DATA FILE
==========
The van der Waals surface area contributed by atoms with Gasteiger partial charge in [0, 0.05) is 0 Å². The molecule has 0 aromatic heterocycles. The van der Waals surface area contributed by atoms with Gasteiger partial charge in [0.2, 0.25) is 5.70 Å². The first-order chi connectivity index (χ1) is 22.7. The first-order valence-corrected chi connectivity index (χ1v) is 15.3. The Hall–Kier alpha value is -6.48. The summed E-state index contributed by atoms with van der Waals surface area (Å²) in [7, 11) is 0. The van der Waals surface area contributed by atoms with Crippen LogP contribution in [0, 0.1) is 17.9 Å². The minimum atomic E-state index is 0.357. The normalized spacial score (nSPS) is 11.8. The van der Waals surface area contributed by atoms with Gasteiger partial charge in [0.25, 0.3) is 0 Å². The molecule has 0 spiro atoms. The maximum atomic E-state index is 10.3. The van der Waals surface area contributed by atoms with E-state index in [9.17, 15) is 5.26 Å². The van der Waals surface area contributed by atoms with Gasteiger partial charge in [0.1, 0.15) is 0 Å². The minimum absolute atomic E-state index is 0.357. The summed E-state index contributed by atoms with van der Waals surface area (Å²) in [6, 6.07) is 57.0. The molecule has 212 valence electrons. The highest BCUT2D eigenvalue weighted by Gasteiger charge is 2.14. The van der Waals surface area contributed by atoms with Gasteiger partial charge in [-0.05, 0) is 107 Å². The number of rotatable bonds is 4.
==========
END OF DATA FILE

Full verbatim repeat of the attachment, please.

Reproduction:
The van der Waals surface area contributed by atoms with Gasteiger partial charge in [0, 0.05) is 0 Å². The molecule has 0 aromatic heterocycles. The van der Waals surface area contributed by atoms with Gasteiger partial charge in [0.2, 0.25) is 5.70 Å². The first-order chi connectivity index (χ1) is 22.7. The first-order valence-corrected chi connectivity index (χ1v) is 15.3. The Hall–Kier alpha value is -6.48. The summed E-state index contributed by atoms with van der Waals surface area (Å²) in [7, 11) is 0. The van der Waals surface area contributed by atoms with Crippen LogP contribution in [0, 0.1) is 17.9 Å². The minimum atomic E-state index is 0.357. The normalized spacial score (nSPS) is 11.8. The van der Waals surface area contributed by atoms with Gasteiger partial charge in [0.25, 0.3) is 0 Å². The molecule has 0 spiro atoms. The maximum atomic E-state index is 10.3. The van der Waals surface area contributed by atoms with E-state index in [9.17, 15) is 5.26 Å². The van der Waals surface area contributed by atoms with Gasteiger partial charge in [0.1, 0.15) is 0 Å². The minimum absolute atomic E-state index is 0.357. The summed E-state index contributed by atoms with van der Waals surface area (Å²) in [6, 6.07) is 57.0. The molecule has 212 valence electrons. The highest BCUT2D eigenvalue weighted by Gasteiger charge is 2.14. The van der Waals surface area contributed by atoms with Gasteiger partial charge in [-0.05, 0) is 107 Å². The number of rotatable bonds is 4.